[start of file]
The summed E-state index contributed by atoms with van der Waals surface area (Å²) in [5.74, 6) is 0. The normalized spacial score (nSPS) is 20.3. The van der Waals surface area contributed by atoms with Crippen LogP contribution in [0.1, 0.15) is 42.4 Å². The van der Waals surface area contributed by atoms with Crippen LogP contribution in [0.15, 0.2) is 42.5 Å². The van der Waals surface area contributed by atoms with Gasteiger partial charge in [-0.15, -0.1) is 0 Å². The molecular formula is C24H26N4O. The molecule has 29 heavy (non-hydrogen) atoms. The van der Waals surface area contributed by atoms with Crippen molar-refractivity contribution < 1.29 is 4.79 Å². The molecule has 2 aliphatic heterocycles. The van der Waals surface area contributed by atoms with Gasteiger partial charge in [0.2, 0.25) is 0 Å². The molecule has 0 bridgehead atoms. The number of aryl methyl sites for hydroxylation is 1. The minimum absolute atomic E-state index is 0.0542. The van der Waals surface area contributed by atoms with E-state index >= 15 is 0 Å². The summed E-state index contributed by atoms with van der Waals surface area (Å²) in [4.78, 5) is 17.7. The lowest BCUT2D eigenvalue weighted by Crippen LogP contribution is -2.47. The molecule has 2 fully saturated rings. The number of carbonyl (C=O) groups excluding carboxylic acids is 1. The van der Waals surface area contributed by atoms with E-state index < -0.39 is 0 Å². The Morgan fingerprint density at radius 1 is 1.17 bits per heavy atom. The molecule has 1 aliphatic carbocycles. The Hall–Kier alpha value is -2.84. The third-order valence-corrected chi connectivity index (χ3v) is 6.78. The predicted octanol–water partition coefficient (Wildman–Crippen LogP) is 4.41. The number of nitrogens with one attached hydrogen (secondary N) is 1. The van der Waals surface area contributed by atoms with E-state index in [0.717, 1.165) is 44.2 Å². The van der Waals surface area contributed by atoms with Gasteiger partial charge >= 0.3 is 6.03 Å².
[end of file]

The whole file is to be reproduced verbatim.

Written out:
The summed E-state index contributed by atoms with van der Waals surface area (Å²) in [5.74, 6) is 0. The normalized spacial score (nSPS) is 20.3. The van der Waals surface area contributed by atoms with Crippen LogP contribution in [0.1, 0.15) is 42.4 Å². The van der Waals surface area contributed by atoms with Crippen LogP contribution in [0.15, 0.2) is 42.5 Å². The van der Waals surface area contributed by atoms with Gasteiger partial charge in [-0.15, -0.1) is 0 Å². The molecular formula is C24H26N4O. The molecule has 29 heavy (non-hydrogen) atoms. The van der Waals surface area contributed by atoms with Crippen molar-refractivity contribution < 1.29 is 4.79 Å². The molecule has 2 aliphatic heterocycles. The van der Waals surface area contributed by atoms with Gasteiger partial charge in [0.2, 0.25) is 0 Å². The molecule has 0 bridgehead atoms. The number of aryl methyl sites for hydroxylation is 1. The minimum absolute atomic E-state index is 0.0542. The van der Waals surface area contributed by atoms with E-state index >= 15 is 0 Å². The summed E-state index contributed by atoms with van der Waals surface area (Å²) in [4.78, 5) is 17.7. The lowest BCUT2D eigenvalue weighted by Crippen LogP contribution is -2.47. The molecule has 2 fully saturated rings. The number of carbonyl (C=O) groups excluding carboxylic acids is 1. The van der Waals surface area contributed by atoms with E-state index < -0.39 is 0 Å². The Morgan fingerprint density at radius 1 is 1.17 bits per heavy atom. The molecule has 1 aliphatic carbocycles. The Hall–Kier alpha value is -2.84. The third-order valence-corrected chi connectivity index (χ3v) is 6.78. The predicted octanol–water partition coefficient (Wildman–Crippen LogP) is 4.41. The number of nitrogens with one attached hydrogen (secondary N) is 1. The van der Waals surface area contributed by atoms with E-state index in [0.717, 1.165) is 44.2 Å². The van der Waals surface area contributed by atoms with Gasteiger partial charge >= 0.3 is 6.03 Å².